HeleophrynidaeGhost Frogs

This small family of stream-adapted frogs contains but one genus, Heleophryne, with which the family is often synonymized. There are two to five species, depending on author and definition. Distribution is restricted to the mountain streams in the southern tip of Africa.

These small to medium sized frogs (30 -65 mm snout vent length) are known as ghost frogs, perhaps because of their thin, white belly skin. As in glass frogs (Centrolenidae), abdominal muscles and organs can be seen through this skin. Several morphological characters in the ghost frogs reflect adaptations for life in fast-moving streams. They have expanded finger and toe tips, and fully webbed feet. The family is diagnosed by the lack of a beak in tadpoles. Tadpoles do have several rows of denticles, as well as a large, ventrally placed, suctorial oral disk -- a suction-cup shaped mouth with which it clings to rocks in fast water. The combination of tadpole head characters -- no beak, multiple denticle rows, and a large oral disk -- is otherwise unknown in anurans. Heleophrynids are further characterized by a lack of ribs, dentate upper jaws, eight ectochordal-amphicoelous presacral vertebrae with a persistent notochord, a vertically elliptical pupil, and the astragalus and calcaneum fused only at their ends. Diploid number is 26.

Ghost frogs live on and under rocks in cascading mountain streams. Unlike most neobatrachians, amplexus is inguinal. Clutch size is 100 - 200, and the large, unpigmented eggs are attached to rocks in quickly-moving streams. Typically, tadpoles that develop in cold, mountain streams take a long time to develop, and ghost frogs are no exception -- metamorphosis takes two years. At least one, and perhaps more, species are threatened by urban development.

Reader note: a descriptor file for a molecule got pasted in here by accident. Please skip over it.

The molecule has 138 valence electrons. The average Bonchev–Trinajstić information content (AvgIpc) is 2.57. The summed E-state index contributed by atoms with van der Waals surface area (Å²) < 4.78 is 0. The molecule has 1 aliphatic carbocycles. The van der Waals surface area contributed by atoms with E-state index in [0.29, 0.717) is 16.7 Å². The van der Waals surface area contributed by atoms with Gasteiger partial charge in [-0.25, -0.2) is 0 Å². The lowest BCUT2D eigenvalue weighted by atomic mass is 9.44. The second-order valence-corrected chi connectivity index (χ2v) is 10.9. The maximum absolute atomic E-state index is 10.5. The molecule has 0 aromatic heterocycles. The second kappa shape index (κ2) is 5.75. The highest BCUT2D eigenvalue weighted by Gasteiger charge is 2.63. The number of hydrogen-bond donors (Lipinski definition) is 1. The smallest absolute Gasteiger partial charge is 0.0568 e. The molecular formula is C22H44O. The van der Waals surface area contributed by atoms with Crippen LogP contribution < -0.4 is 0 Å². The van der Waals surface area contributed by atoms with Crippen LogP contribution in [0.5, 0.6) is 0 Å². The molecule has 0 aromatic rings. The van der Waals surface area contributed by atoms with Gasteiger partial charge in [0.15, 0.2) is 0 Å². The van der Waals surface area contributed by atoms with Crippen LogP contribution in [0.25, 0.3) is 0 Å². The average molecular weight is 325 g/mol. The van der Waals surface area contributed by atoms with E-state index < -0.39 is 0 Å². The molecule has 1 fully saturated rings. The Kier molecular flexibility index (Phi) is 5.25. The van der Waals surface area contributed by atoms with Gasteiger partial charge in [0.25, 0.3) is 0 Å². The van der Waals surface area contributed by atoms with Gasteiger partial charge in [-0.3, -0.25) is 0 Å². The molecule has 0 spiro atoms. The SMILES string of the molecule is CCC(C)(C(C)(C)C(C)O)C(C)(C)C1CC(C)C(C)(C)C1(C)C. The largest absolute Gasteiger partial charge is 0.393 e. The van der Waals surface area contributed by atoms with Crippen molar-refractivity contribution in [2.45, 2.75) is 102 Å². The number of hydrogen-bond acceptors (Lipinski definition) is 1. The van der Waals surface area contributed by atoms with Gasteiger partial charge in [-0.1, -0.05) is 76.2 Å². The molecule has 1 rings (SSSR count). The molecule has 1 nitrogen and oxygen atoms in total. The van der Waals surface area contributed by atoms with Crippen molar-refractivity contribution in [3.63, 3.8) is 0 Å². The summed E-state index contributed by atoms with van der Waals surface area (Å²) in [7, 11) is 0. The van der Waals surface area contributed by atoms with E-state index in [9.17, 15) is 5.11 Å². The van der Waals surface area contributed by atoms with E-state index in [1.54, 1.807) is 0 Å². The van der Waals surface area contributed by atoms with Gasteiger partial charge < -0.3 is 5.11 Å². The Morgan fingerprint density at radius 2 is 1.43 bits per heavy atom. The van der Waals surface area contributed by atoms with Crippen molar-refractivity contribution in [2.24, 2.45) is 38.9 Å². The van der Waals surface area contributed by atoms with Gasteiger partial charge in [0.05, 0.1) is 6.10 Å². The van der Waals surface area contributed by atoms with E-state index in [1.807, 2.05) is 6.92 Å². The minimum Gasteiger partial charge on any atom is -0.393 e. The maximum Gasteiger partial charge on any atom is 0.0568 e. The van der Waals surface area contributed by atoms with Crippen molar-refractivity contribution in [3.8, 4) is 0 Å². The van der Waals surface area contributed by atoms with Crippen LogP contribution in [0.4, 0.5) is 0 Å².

Ghost frogs are unambiguously placed in the Neobatrachia, but relationships among the families of these "advanced" frogs is controversial at best. Most authors identify a superfamily, alternately called Bufonoidea or Hyloidea, which includes all the neobatrachians that are not Ranoids or Microhyloids. The group Bufonoidea is thus sketchy at best. Within Bufonoidea, ghost frogs may be related to the Australian family Myobatrachidae, which would imply an evolutionary divergence before Gondwana broke up and separated the modern-day southern landmasses. As with most current hypotheses of neobatrachian relationships, this is far from certain. Most neobatrachian phylogenies leave the relationship of Heleophrynidae to other clades unresolved.

No fossil ghost frogs are known.

Cannatella, D. 1996. Heleophryne: Tree of Life. (Website.) http://tolweb.org/tree?group=Heleophryne&contgroup=Neobatrachia

Cogger, H. G., and R. G. Zweifel, editors. 1998. Encyclopedia of Reptiles and Amphibians, 2nd edition. Academic Press, San Diego.

Duellman, W. E., and L. Trueb. 1986. Biology of Amphibians. Johns Hopkins University Press, Baltimore, MD.

Pough, F. H., R. M. Andrews, J. E. Cadle, M. L. Crump, A. H. Savitzky, and K. D. Wells. 1998. Herpetology. Prentice-Hall, Inc., Upper Saddle River, NJ.

Zug, G. R. 1993. Herpetology: an introductory biology of amphibians and reptiles. Academic Press, San Diego.


Heather Heying (author).


bilateral symmetry

having body symmetry such that the animal can be divided in one plane into two mirror-image halves. Animals with bilateral symmetry have dorsal and ventral sides, as well as anterior and posterior ends. Synapomorphy of the Bilateria.


animals which must use heat acquired from the environment and behavioral adaptations to regulate body temperature


A large change in the shape or structure of an animal that happens as the animal grows. In insects, "incomplete metamorphosis" is when young animals are similar to adults and change gradually into the adult form, and "complete metamorphosis" is when there is a profound change between larval and adult forms. Butterflies have complete metamorphosis, grasshoppers have incomplete metamorphosis.


having the capacity to move from one place to another.